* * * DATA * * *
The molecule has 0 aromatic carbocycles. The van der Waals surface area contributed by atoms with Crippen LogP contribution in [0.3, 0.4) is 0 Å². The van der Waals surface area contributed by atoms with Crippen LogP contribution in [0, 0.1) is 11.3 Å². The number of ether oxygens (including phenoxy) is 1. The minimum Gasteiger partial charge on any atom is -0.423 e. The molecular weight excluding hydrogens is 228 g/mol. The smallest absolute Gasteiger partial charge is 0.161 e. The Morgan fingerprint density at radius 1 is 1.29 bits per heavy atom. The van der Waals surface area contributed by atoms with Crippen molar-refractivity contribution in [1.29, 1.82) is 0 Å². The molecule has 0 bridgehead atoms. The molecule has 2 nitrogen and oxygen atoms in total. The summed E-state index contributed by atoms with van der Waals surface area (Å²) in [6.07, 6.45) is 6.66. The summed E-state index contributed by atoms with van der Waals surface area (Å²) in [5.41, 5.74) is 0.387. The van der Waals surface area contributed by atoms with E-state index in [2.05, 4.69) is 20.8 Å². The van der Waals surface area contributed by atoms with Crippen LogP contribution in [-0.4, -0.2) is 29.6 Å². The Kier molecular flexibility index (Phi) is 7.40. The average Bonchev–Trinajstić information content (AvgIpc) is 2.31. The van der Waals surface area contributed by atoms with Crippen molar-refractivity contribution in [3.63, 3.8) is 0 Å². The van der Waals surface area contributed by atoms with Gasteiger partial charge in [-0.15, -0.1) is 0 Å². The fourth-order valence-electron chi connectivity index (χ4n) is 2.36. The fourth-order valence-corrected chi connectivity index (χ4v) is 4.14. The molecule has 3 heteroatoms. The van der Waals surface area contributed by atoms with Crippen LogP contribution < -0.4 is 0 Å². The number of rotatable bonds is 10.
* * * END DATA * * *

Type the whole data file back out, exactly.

The molecule has 0 aromatic carbocycles. The van der Waals surface area contributed by atoms with Crippen LogP contribution in [0.3, 0.4) is 0 Å². The van der Waals surface area contributed by atoms with Crippen LogP contribution in [0, 0.1) is 11.3 Å². The number of ether oxygens (including phenoxy) is 1. The minimum Gasteiger partial charge on any atom is -0.423 e. The molecular weight excluding hydrogens is 228 g/mol. The smallest absolute Gasteiger partial charge is 0.161 e. The Morgan fingerprint density at radius 1 is 1.29 bits per heavy atom. The van der Waals surface area contributed by atoms with Crippen molar-refractivity contribution in [1.29, 1.82) is 0 Å². The molecule has 0 bridgehead atoms. The molecule has 2 nitrogen and oxygen atoms in total. The summed E-state index contributed by atoms with van der Waals surface area (Å²) in [6.07, 6.45) is 6.66. The summed E-state index contributed by atoms with van der Waals surface area (Å²) in [5.41, 5.74) is 0.387. The van der Waals surface area contributed by atoms with E-state index in [2.05, 4.69) is 20.8 Å². The van der Waals surface area contributed by atoms with Crippen LogP contribution in [-0.4, -0.2) is 29.6 Å². The Kier molecular flexibility index (Phi) is 7.40. The average Bonchev–Trinajstić information content (AvgIpc) is 2.31. The van der Waals surface area contributed by atoms with Crippen molar-refractivity contribution in [3.63, 3.8) is 0 Å². The van der Waals surface area contributed by atoms with Gasteiger partial charge in [-0.15, -0.1) is 0 Å². The fourth-order valence-electron chi connectivity index (χ4n) is 2.36. The fourth-order valence-corrected chi connectivity index (χ4v) is 4.14. The molecule has 3 heteroatoms. The van der Waals surface area contributed by atoms with Crippen LogP contribution < -0.4 is 0 Å². The number of rotatable bonds is 10.